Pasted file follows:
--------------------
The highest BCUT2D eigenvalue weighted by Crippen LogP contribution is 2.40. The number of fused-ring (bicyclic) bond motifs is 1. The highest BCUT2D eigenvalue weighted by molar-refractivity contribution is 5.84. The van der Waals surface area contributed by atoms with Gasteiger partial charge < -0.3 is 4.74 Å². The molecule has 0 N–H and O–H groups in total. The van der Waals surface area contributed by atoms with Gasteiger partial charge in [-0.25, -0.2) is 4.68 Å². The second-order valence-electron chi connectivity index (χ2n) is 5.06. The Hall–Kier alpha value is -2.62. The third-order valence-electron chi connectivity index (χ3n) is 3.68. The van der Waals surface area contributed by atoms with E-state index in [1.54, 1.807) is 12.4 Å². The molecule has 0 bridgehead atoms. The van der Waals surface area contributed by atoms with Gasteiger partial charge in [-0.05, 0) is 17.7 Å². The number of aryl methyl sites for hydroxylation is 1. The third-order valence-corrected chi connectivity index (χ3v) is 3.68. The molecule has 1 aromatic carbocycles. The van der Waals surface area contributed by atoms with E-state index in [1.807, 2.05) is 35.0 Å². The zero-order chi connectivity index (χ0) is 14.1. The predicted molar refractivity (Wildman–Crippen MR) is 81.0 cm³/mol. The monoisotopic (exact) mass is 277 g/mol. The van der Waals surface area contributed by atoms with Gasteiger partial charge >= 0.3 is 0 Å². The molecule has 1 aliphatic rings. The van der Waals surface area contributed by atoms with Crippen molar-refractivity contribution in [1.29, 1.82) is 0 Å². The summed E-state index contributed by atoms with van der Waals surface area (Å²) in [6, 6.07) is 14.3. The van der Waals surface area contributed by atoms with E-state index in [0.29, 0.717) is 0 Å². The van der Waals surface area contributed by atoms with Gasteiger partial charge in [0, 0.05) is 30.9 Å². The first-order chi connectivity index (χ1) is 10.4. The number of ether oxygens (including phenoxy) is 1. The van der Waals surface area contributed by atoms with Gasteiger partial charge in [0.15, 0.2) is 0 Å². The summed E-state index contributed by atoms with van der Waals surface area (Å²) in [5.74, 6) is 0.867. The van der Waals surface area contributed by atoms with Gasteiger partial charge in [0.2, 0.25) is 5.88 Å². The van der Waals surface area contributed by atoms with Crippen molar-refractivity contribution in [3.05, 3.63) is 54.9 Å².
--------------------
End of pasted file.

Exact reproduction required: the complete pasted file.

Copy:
The highest BCUT2D eigenvalue weighted by Crippen LogP contribution is 2.40. The number of fused-ring (bicyclic) bond motifs is 1. The highest BCUT2D eigenvalue weighted by molar-refractivity contribution is 5.84. The van der Waals surface area contributed by atoms with Gasteiger partial charge < -0.3 is 4.74 Å². The molecule has 0 N–H and O–H groups in total. The van der Waals surface area contributed by atoms with Gasteiger partial charge in [-0.25, -0.2) is 4.68 Å². The second-order valence-electron chi connectivity index (χ2n) is 5.06. The Hall–Kier alpha value is -2.62. The third-order valence-electron chi connectivity index (χ3n) is 3.68. The van der Waals surface area contributed by atoms with E-state index in [1.54, 1.807) is 12.4 Å². The molecule has 0 bridgehead atoms. The van der Waals surface area contributed by atoms with Gasteiger partial charge in [-0.05, 0) is 17.7 Å². The number of aryl methyl sites for hydroxylation is 1. The third-order valence-corrected chi connectivity index (χ3v) is 3.68. The molecule has 1 aromatic carbocycles. The van der Waals surface area contributed by atoms with E-state index in [1.807, 2.05) is 35.0 Å². The zero-order chi connectivity index (χ0) is 14.1. The predicted molar refractivity (Wildman–Crippen MR) is 81.0 cm³/mol. The monoisotopic (exact) mass is 277 g/mol. The van der Waals surface area contributed by atoms with Gasteiger partial charge >= 0.3 is 0 Å². The molecule has 1 aliphatic rings. The van der Waals surface area contributed by atoms with Crippen molar-refractivity contribution in [1.29, 1.82) is 0 Å². The summed E-state index contributed by atoms with van der Waals surface area (Å²) in [6, 6.07) is 14.3. The van der Waals surface area contributed by atoms with E-state index in [0.29, 0.717) is 0 Å². The van der Waals surface area contributed by atoms with Gasteiger partial charge in [0, 0.05) is 30.9 Å². The first-order chi connectivity index (χ1) is 10.4. The number of ether oxygens (including phenoxy) is 1. The van der Waals surface area contributed by atoms with Gasteiger partial charge in [0.15, 0.2) is 0 Å². The summed E-state index contributed by atoms with van der Waals surface area (Å²) in [5.74, 6) is 0.867. The van der Waals surface area contributed by atoms with Gasteiger partial charge in [0.2, 0.25) is 5.88 Å². The van der Waals surface area contributed by atoms with Crippen molar-refractivity contribution in [3.05, 3.63) is 54.9 Å².